Advertisement
HomeCollectionsKelly Gregg
IN THE NEWS

Kelly Gregg

FEATURED ARTICLES
SPORTS
By Matt Vensel | March 30, 2011
UFC light heavyweight champion Jon "Bones" Jones recently told my Baltimore Sun colleague Kevin Richardson that his brother, Ravens defensive tackle Arthur Jones, " would do great in the octagon . " The 2010 fifth-round draft pick won two New York state championships in high school and has been doing MMA training with Bones this summer . But in a locker room wrestling match during the season with veteran defensive lineman Kelly...
ARTICLES BY DATE
SPORTS
By Aaron Wilson and The Baltimore Sun | August 26, 2014
During his decade playing for the Ravens, gritty defensive lineman Kelly Gregg anchored the nose tackle position in a fairly revolutionary way. Gregg did more than just clog up the middle and prevent blockers from touching star middle linebacker Ray Lewis. As one of the most underrated players in the NFL -- he was never selected to a Pro Bowl -- Gregg was uncommonly active in pursuit and frequently penetrated the backfield as he recorded 548 tackles and 20.5 sacks in his career.
Advertisement
SPORTS
By Kevin Van Valkenburg and The Baltimore Sun | August 2, 2009
When Kelly Gregg and I stroll into the Owings Mills Red Robin on a recent muggy summer afternoon, I contemplate telling our waitress that she might want to alert the cooks, just in case they need backup. I've been dreaming of this moment for months, maybe even years, since hearing tales of Baltimore Colts writers describing the eating habits and antics of Art Donovan, the beefy, everyman hero of his time. Donovan could eat 25 hot dogs in one sitting. He once ordered three pizzas, polished off two of them, then saved the third for breakfast the next morning.I want Kelly Gregg to be the modern-day Art Donovan - telling stories about fishing and wrestling in central Oklahoma as he orders a third plate of ribs and then dips them in gravy.
SPORTS
Mike Preston | March 19, 2012
The National Football League's plan is working well in Baltimore, the one where a good team penalizes itself. So far, that's what has happened here with the departure of five of the Ravens' 12 unrestricted free agents to other teams in the early period, including starting guard Ben Grubbs (New Orleans), linebacker Jarret Johnson and defensive end Cory Redding (Indianapolis). Around towns, fans are wondering what is going on and some have called general manager Ozzie Newsome and owner Steve Bisciotti cheap because they haven't signed or retained high profile free agents.
SPORTS
By Aaron Wilson and The Baltimore Sun | August 26, 2014
During his decade playing for the Ravens, gritty defensive lineman Kelly Gregg anchored the nose tackle position in a fairly revolutionary way. Gregg did more than just clog up the middle and prevent blockers from touching star middle linebacker Ray Lewis. As one of the most underrated players in the NFL -- he was never selected to a Pro Bowl -- Gregg was uncommonly active in pursuit and frequently penetrated the backfield as he recorded 548 tackles and 20.5 sacks in his career.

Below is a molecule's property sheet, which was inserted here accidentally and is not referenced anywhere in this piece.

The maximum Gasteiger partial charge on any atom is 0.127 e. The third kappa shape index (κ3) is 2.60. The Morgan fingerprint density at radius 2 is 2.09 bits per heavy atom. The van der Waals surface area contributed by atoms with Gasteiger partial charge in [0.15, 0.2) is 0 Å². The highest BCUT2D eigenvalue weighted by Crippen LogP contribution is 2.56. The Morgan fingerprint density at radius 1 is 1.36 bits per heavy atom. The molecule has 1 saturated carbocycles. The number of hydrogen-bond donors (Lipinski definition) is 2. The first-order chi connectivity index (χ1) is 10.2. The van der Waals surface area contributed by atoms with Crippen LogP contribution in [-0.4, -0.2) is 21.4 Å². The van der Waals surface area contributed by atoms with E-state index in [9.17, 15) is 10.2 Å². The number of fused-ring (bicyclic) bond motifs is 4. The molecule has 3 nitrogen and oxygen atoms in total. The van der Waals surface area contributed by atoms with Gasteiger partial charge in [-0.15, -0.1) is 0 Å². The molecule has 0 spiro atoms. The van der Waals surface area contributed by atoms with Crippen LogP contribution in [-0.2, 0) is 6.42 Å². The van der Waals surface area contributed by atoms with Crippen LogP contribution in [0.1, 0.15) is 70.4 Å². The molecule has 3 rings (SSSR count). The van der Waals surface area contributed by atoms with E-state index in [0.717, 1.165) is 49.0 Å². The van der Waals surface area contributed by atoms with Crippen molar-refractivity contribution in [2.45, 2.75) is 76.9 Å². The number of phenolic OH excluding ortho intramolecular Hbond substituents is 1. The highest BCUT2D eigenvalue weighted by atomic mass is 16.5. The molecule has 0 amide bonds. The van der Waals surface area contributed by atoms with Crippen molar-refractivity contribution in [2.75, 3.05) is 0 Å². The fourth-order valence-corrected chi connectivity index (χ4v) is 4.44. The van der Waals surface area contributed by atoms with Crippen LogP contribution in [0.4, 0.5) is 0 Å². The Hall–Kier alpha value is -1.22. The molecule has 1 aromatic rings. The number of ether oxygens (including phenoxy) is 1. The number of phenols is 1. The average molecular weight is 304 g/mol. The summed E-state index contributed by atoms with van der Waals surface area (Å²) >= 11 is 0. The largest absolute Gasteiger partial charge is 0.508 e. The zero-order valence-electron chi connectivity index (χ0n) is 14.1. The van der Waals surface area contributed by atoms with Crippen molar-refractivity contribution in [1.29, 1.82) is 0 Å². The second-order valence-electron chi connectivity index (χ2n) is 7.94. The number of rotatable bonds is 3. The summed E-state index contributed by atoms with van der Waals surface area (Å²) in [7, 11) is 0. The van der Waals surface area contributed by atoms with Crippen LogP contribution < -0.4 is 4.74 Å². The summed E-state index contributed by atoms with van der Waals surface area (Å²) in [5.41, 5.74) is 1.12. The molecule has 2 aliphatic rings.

SPORTS
By Jamison Hensley, The Baltimore Sun | July 30, 2011
The Ravens were interested in keeping nose tackle Kelly Gregg , but they couldn't match an offer from the Kansas City Chiefs. Gregg reportedly will earn twice as much with the Chiefs than he would have with the Ravens, who were offering him $1.5 million. The Ravens officially released Gregg on Thursday, creating $3.5 million in salary-cap room. "Kansas City just gave him an offer that he couldn't refuse," coach John Harbaugh said. "We just wish him the best. Obviously, it's the best thing for his family financially, and we're happy for him. " Playing in Kansas City was a factor for Gregg, whose family lives in Oklahoma.
SPORTS
By Edward Lee and Edward Lee,edward.lee@baltsun.com | September 23, 2009
Each Wednesday we'll bring you a Q&A with a Ravens player to help you learn a little more about the team. Today's guest is defensive tackle Kelly Gregg, who is tied for fourth on the team in tackles with nine and is part of a defense that ranks first in the NFL against the run. Gregg chatted about playing in his first regular-season game in more than a year, matching up against one of the toughest offensive lines in NFL history and "noodling." Question: The season opener against the Kansas City Chiefs on Sept.
SPORTS
Mike Preston | August 26, 2010
Entering his second year as the Ravens' defensive coordinator, Greg Mattison says little has changed, but some of his players disagree. They notice a more comfortable and confident Mattison, one willing to take more chances. There remains one constant, though. "He's a tough guy, has skin like an armadillo," defensive tackle Kelly Gregg said. The transition of a year ago was a huge success for Mattison, 60. The Ravens survived a shaky first quarter of the season, especially in pass defense, and finished 2009 ranked No. 3 overall, the seventh straight year the Ravens' defense has finished in the top six. The Ravens also had the NFL's best run defense, allowing only 3.4 yards per carry, were ranked fourth in turnover ratio (plus 10)
SPORTS
By Kevin Van Valkenburg and Kevin Van Valkenburg,kevin.vanvalkenburg@baltsun.com | August 2, 2009
When Kelly Gregg and I stroll into the Owings Mills Red Robin on a recent muggy summer afternoon, I contemplate telling our waitress that she might want to alert the cooks, just in case they need backup. I've been dreaming of this moment for months, maybe even years, since hearing tales of Baltimore Colts writers describing the eating habits and antics of Art Donovan, the beefy, everyman hero of his time. Donovan could eat 25 hot dogs in one sitting. He once ordered three pizzas, polished off two of them, then saved the third for breakfast the next morning.
SPORTS
By Ken Murray and Ken Murray,ken.murray@baltsun.com | July 5, 2009